Exercising can be an outlet for frustrations or stress, and it releases endorphins.  Choose the exercise that fits your lifestyle. You could choose to lift weights, do yoga, or even go on a run.

Listen To Music Before Bed

Listening to music could put your mind at ease. The ADAA recommends listening to calming music. Calming music could lower your blood pressure, as well as relax your body and mind.

Tire Yourself Out With A To-Do List

Most people that use to-do lists say they feel exhausted and fulfilled afterward. You could try setting a to-do list daily. The list's point is to be as productive as possible so that you can be tired by the time you go to bed.

The cool thing about the to-do list is that you could add all previous tips to the list and see how they work for you.

Other Lifestyle Tips You Could Try

The previous tips have to do with dealing with anxiety in particular, but that’s not to say general sleep tips won’t help.

Try A Set Sleeping Schedule 

Sleeping on time can be difficult with nighttime anxiety, so this may seem pointless, but that doesn’t mean it can’t work. Instead of staying up until you feel tired, set a time to sleep and a time to wake up. Make sure you get at least eight hours of sleep. If you know you lie awake at night from restless anxiety, then try and go to sleep an hour before your set time for a head start.

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Another thing to consider when applying this tip is not napping through the day or limiting nap times to no more than thirty minutes. A nap throughout the day could make you more restless as you lie in bed because your body feels rested enough to keep going for another couple of hours.

Having a set sleeping schedule and not deferring from it too much could reinforce a sleep cycle for your body. This would cause you to get tired before bed, so it’s more comfortable to sleep. With a sleep schedule, your body could become accustomed to sleeping at a certain time, which would cause your body to release melatonin.

Consider What You’re Eating And Drinking

Before bed, you may feel the urge to snack or have a meal. While it may seem like a good idea, it could end up hindering your sleep, thus making your symptoms of anxiety worse. Overeating before bed can cause discomfort.

With drinks, avoid caffeine close to bedtime. If you love drinking caffeinated beverages, then consider doing it four to six hours before bed. The amount of time caffeine takes to wear off depends on the person, so consider that.

Avoid alcohol before bed, as well. It can make you feel sleepy, but it could also interrupt your sleep in the middle of the night as well.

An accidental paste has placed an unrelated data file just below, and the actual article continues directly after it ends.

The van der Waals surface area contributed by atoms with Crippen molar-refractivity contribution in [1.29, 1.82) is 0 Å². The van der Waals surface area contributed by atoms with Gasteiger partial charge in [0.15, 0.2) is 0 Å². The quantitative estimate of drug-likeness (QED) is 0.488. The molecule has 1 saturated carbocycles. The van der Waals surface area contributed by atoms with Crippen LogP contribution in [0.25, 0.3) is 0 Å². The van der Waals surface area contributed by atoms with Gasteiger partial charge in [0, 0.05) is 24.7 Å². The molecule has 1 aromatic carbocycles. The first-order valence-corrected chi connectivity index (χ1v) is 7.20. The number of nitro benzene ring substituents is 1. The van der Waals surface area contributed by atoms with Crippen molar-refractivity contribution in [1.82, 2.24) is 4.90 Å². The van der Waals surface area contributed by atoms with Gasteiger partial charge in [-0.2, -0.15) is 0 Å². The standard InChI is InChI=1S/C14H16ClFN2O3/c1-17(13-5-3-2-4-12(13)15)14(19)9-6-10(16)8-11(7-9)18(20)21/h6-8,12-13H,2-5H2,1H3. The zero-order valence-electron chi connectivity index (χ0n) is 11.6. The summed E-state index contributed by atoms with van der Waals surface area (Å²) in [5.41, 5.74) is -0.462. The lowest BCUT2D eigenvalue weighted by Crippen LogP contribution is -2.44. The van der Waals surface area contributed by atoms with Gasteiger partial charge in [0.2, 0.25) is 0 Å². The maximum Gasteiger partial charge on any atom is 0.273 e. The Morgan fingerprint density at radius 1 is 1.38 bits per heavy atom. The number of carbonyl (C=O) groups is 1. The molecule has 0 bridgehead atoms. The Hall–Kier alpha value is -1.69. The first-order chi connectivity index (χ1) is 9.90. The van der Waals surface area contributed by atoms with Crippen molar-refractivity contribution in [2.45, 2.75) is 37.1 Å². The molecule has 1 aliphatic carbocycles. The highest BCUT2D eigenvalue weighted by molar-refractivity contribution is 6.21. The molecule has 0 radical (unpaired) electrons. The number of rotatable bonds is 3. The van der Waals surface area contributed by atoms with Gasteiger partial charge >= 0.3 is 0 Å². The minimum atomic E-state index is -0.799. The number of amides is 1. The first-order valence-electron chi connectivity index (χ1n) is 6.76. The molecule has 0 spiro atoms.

Certain teas reduce anxiety. Chamomile is one of these teas. Drinking chamomile before bed can reduce stress and anxiety, and it’s also linked to treating or helping combat insomnia.

Limit Your Electronic Use Before Bed

You might think looking at your phone or staring at your laptop may be a good idea before bed, but it could be affecting your sleep more than you know. Studies show that blue light from our devices (such as phones, televisions, and laptops) can delay melatonin release.

Melatonin is a hormone your body produces that makes your body less alert, making sleep more inviting. Blue light could interrupt your body’s natural sleep schedule. If you plan to adhere to a sleep schedule, then limit your blue light consumption.

Make Your Rest Environment Relaxing

Wherever you sleep, it needs to be relaxing. A relaxing room for some people is quiet and darkroom. If your room has lights shining into it through windows, then consider getting curtains to limit the light entering your room. Make your room as relaxing as possible.

Treatments And Seeking Help

Hopefully, the tips help you get the simple sleep you desire. It could be stressful not knowing what to do about nighttime anxiety, but there are more options for you. Other treatments include medicine, cognitive-behavioral treatment, and relaxation techniques.

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Living with anxiety is rough. The tips will hopefully be able to ease the anxiety and reduce anxiety and stress. If none of the tips provided help, consider seeking help from licensed mental health professionals through ReGain. Even if these tips do help you out, look into getting additional help from a professional.

Our licensed professionals are here to help you get through whatever challenges life may be throwing at you. Don’t be afraid to seek help from ReGain.